News & Events
Sparkly disjointed pop by Finnish luminary Jonna Karanka!
As part of legendary groups such as Avarus, Hertta Lussu Ässä and Olimpia Splendid, Jonna Karanka has been a key player in the Finnish underground for most of this century. Through her Kuupuu alias, she dwells among an illustrious generation of Finn sound wizards which includes Tomuttontu/Jan Anderzen, Tsemba/Marja Ahti, Lau Nau, et al. Through the collaging of warbled acoustic instruments and looped-up electronics, Kuupuu has long been carving out her own lines into this post-free folk/neo-psychedelia lore.
Plz Tell Me, her first LP since 2013's Sisar, was originally a self-released cassette through which new forms emerged in the Kuupuu repertoire. Jungly orchestral arrangements meet slick dub-tinged productions in a series of pop tunes for disjointed times: whether you dance or swoon or stare confusedly into space is up to chance. The original nine tracks get the full LP treatment for this Belgo-Finn treaty renewal, with 12 songs that weave down endless summer full of disembodied voices that moan and quaver as they murmur lullabies to punctured beats. Plz Tell Me opens a dazzling zone for fantasies to inhabit and intertwine, where incongruent sounds and a noisy kit of dreamed storylines knit a full tapestry of whimsical bliss.
More information can be found here.
Canadian violinist Christopher Whitley presents his first release of this year, Landscape Shifts (Slight Return), a collage of material derived from a 40-minute single movement piece that originally premiered in Austin, Texas earlier this year, composed by Christopher Whitley for small ensemble, electronics and projections.
Having been composed and performed a month before the Covid-19 related US shutdown, the piece was originally conceived in response to the book How to Do Nothing: Resisting the Attention Economy by Jenny Odell, yet took on a new meaning as the core theme proved to be uncannily prescient in the following months of enforced stasis and lockdown.
The work itself, split into two parts, evokes themes of solitary introversion and serene patience, embedded in an tranquil ambiance featuring light movements of cello, voice, violin, piano, percussion and electronics, yet the piece never comes to feel cluttered as the small ensemble unfolds in a flurry of harmony throughout its 23-minute duration, as even in its busiest moments Landscape Shifts (Slight Return) is as much about the music as it is about the silence in between the individual sounds, giving the work an acute sense of intimacy that offers listeners a moment of sincere respite in these turbulent times.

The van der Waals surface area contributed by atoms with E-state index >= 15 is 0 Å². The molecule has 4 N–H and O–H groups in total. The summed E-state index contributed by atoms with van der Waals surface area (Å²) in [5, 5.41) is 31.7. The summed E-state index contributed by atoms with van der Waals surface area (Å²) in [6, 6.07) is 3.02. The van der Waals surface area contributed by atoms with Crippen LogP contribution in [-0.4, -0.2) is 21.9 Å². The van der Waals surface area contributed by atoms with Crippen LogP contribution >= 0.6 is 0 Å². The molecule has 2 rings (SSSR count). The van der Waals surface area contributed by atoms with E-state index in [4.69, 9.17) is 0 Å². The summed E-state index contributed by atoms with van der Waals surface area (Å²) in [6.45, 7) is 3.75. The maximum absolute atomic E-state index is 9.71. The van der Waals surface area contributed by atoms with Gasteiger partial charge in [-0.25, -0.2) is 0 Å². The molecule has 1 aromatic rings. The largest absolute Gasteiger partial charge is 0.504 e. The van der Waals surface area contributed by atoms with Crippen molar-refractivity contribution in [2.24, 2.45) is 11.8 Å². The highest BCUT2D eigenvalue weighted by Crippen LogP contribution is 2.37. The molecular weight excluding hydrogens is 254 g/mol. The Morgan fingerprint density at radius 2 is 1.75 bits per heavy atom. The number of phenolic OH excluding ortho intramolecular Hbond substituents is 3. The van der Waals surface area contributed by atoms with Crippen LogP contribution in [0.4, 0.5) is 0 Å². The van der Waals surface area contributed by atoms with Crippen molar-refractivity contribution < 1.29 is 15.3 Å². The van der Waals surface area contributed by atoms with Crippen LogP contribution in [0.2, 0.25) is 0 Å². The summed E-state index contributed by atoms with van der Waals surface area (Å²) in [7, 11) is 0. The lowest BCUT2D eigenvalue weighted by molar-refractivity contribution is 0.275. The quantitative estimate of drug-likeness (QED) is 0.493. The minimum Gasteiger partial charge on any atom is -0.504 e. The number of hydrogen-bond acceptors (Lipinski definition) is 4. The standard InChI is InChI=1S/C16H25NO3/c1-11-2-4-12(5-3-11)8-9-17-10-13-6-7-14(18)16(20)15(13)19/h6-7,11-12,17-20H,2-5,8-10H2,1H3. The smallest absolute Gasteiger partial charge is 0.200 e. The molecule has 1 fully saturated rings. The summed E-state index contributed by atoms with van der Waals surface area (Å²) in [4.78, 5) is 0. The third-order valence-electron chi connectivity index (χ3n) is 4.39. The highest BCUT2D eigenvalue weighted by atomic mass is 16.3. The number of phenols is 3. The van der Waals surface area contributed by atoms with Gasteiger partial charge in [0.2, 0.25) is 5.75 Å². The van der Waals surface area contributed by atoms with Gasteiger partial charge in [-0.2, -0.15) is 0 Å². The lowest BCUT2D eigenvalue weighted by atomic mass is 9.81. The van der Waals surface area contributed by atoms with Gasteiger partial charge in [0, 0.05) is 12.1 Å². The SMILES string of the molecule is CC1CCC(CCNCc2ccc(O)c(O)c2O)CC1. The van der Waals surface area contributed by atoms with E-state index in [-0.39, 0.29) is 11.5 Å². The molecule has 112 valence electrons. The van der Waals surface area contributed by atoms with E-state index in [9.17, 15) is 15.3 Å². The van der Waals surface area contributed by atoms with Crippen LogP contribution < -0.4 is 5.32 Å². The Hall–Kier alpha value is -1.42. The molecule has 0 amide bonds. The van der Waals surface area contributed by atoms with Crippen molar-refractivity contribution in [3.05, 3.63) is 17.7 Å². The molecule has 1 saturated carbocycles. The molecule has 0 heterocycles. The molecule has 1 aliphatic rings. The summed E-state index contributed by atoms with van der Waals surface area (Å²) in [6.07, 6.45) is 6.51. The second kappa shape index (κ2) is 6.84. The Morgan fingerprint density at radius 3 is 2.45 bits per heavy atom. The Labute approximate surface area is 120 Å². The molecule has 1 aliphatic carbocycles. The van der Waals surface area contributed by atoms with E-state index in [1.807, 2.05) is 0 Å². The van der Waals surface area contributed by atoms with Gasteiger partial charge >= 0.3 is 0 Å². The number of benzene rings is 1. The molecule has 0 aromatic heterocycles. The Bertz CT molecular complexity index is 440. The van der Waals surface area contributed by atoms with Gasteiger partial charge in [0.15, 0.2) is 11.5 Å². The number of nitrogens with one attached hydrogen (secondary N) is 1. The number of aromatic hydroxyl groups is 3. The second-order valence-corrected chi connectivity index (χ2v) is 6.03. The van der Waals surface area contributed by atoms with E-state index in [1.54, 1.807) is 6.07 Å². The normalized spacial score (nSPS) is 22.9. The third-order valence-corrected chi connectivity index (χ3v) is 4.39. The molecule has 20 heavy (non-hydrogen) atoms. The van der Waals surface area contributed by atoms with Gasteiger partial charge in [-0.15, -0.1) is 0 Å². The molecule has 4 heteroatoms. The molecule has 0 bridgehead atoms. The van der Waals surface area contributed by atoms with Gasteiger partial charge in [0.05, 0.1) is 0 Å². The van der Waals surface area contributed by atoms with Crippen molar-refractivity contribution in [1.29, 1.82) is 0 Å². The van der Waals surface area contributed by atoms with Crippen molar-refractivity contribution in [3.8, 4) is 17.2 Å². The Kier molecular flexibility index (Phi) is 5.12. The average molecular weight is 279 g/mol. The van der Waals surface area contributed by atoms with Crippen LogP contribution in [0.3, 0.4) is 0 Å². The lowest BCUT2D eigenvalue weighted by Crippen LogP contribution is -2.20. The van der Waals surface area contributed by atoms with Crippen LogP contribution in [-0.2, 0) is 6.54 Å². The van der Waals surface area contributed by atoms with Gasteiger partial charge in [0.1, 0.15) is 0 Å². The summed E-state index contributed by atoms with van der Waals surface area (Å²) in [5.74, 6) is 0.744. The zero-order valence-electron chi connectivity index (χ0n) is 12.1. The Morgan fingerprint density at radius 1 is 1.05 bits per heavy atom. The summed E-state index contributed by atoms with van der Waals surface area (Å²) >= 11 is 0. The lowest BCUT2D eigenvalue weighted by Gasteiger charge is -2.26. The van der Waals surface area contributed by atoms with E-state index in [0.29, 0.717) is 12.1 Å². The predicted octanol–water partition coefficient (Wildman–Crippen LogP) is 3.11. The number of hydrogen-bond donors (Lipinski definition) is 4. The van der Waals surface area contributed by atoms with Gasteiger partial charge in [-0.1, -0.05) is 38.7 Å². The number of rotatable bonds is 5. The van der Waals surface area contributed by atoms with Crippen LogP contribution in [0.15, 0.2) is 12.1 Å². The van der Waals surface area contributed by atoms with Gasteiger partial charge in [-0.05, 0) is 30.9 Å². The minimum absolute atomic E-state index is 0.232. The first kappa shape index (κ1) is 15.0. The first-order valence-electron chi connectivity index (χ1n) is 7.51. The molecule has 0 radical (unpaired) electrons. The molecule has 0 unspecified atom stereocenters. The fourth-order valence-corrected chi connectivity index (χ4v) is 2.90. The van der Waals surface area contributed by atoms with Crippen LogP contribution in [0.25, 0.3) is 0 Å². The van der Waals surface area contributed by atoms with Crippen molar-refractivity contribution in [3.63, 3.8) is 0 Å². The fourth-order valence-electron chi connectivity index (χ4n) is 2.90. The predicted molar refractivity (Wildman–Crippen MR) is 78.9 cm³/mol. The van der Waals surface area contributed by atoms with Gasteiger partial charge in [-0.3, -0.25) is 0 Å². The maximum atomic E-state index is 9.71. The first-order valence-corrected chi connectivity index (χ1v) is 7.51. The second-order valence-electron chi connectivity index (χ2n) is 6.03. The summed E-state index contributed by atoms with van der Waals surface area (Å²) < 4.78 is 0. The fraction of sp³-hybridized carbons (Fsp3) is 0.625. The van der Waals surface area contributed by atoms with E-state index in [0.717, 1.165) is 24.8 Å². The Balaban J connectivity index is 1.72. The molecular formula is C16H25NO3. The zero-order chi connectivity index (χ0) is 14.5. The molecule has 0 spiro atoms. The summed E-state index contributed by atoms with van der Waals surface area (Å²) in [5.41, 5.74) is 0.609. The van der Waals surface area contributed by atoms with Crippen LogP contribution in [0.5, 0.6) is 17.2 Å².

Under his moniker "Blessed are the Hearts that Bend," filmmaker and artist Luke Seomore channels his narrative abilities and experiences into musical output. Is My Destroyer, his latest album, is an ode to film, legacies and trauma.
On the album, Luke showcases meticulously sculpted compositions that range from solemn ambient soundscapes to orchestral symphonies, often featuring spoken word or field recordings, while being permeated by a rich sense of cinematic atmosphere. Is My Destroyer unfolds like a story arc, always filled with a sense of time and direction as ideas morph, grow, disperse and rekindle; with key pieces like "Palace" these ideas seem unbound, bursting out of their seams with emotional grandeur, elegance and passion, while other works such as "Orio" or "The Tower" offer sincere moments of reprieve.
In the end, Is My Destroyer feels like a film without pictures, enticing listeners to fill the void with their own imaginings as they experience this moving body of work, leaving one with both a shared sense of connectivity and a singular experience, which ties in to the core theme of the work, one where Luke questions how experiences, legends, ideas and trauma get passed on through generations.
Initially self-released digitally earlier this year, Ruben Kotkamp's debut album fall/winter 19ʼ20 showcased the Netherlands-based artist's prowess at crafting a musical world entirely his own, enveloped by a fabric of electronic blips, glitches and clamor. Yet under this soundscape of synthetic networks lies a poignant human component that underpins the inherent moving quality of the work, which when viewed in its entirety comes across as a meditation on the digital ages continually intersecting framework between man and machine, voice and sound, body and fabric.
For this expanded issue, Vaknar presents the original album in physical format for the first time, while including two new pieces that further expand upon themes found in the original work, such as a new composition by Ruben Kotkamp, which interlaces some of the albums components into a 12-minute barrage of static noise and modulated voice experiments.
Additionally the expanded album includes a rework by Belgian composer Mathieu Serruys, who likewise reworks various components from the album and molds them into a 9-minute long, heavily tape-processed soundscape of clattering hiss, droning horns and tempered voices, ending the album on a final swan song of deteriorating machinery and human impermanence.
More information on all three releases can be found here.
Spanning the last 38 years, The Bats have clocked nine incredible albums; each one seeing the band evolve with new material from the prolific songwriting hand of Robert Scott. Add to that tally the extra singles, b-sides, EPs, compilations and tribute songs they’ve recorded, creating a succinct setlist is a nearly impossible task.